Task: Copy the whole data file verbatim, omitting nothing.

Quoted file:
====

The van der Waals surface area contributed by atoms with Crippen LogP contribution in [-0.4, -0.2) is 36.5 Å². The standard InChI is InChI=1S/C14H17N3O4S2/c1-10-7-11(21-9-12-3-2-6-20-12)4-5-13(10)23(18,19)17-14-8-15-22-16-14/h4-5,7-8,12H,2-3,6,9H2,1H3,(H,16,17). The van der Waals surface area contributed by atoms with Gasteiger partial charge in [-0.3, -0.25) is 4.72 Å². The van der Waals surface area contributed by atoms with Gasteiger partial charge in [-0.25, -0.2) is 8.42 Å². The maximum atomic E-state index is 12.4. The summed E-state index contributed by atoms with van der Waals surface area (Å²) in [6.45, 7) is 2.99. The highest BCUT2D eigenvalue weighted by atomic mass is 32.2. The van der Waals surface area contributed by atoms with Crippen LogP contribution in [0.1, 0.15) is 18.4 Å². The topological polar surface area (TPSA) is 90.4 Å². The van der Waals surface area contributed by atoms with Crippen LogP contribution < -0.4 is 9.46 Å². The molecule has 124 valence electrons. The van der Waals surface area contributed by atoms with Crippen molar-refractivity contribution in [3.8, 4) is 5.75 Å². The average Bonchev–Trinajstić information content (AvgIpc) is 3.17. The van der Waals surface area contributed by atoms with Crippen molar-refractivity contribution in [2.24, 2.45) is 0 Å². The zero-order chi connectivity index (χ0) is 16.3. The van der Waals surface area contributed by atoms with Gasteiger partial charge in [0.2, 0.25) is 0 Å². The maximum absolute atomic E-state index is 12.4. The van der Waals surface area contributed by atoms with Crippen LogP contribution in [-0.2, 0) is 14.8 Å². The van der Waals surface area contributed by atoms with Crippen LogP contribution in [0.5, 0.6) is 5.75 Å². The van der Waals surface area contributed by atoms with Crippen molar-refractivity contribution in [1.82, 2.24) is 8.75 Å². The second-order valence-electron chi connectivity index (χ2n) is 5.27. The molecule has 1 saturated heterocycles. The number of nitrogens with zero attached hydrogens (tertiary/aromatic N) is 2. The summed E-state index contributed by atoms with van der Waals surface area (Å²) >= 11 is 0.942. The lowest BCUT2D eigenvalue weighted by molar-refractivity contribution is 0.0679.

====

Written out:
The van der Waals surface area contributed by atoms with Crippen LogP contribution in [-0.4, -0.2) is 36.5 Å². The standard InChI is InChI=1S/C14H17N3O4S2/c1-10-7-11(21-9-12-3-2-6-20-12)4-5-13(10)23(18,19)17-14-8-15-22-16-14/h4-5,7-8,12H,2-3,6,9H2,1H3,(H,16,17). The van der Waals surface area contributed by atoms with Gasteiger partial charge in [-0.3, -0.25) is 4.72 Å². The van der Waals surface area contributed by atoms with Gasteiger partial charge in [-0.25, -0.2) is 8.42 Å². The maximum atomic E-state index is 12.4. The summed E-state index contributed by atoms with van der Waals surface area (Å²) in [6.45, 7) is 2.99. The highest BCUT2D eigenvalue weighted by atomic mass is 32.2. The van der Waals surface area contributed by atoms with Crippen LogP contribution in [0.1, 0.15) is 18.4 Å². The topological polar surface area (TPSA) is 90.4 Å². The van der Waals surface area contributed by atoms with Crippen LogP contribution < -0.4 is 9.46 Å². The molecule has 124 valence electrons. The van der Waals surface area contributed by atoms with Crippen molar-refractivity contribution in [3.8, 4) is 5.75 Å². The average Bonchev–Trinajstić information content (AvgIpc) is 3.17. The van der Waals surface area contributed by atoms with Crippen molar-refractivity contribution in [2.24, 2.45) is 0 Å². The zero-order chi connectivity index (χ0) is 16.3. The van der Waals surface area contributed by atoms with Gasteiger partial charge in [0.2, 0.25) is 0 Å². The maximum absolute atomic E-state index is 12.4. The van der Waals surface area contributed by atoms with Crippen LogP contribution in [-0.2, 0) is 14.8 Å². The van der Waals surface area contributed by atoms with Crippen LogP contribution in [0.5, 0.6) is 5.75 Å². The van der Waals surface area contributed by atoms with Crippen molar-refractivity contribution in [1.82, 2.24) is 8.75 Å². The second-order valence-electron chi connectivity index (χ2n) is 5.27. The molecule has 1 saturated heterocycles. The number of nitrogens with zero attached hydrogens (tertiary/aromatic N) is 2. The summed E-state index contributed by atoms with van der Waals surface area (Å²) >= 11 is 0.942. The lowest BCUT2D eigenvalue weighted by molar-refractivity contribution is 0.0679.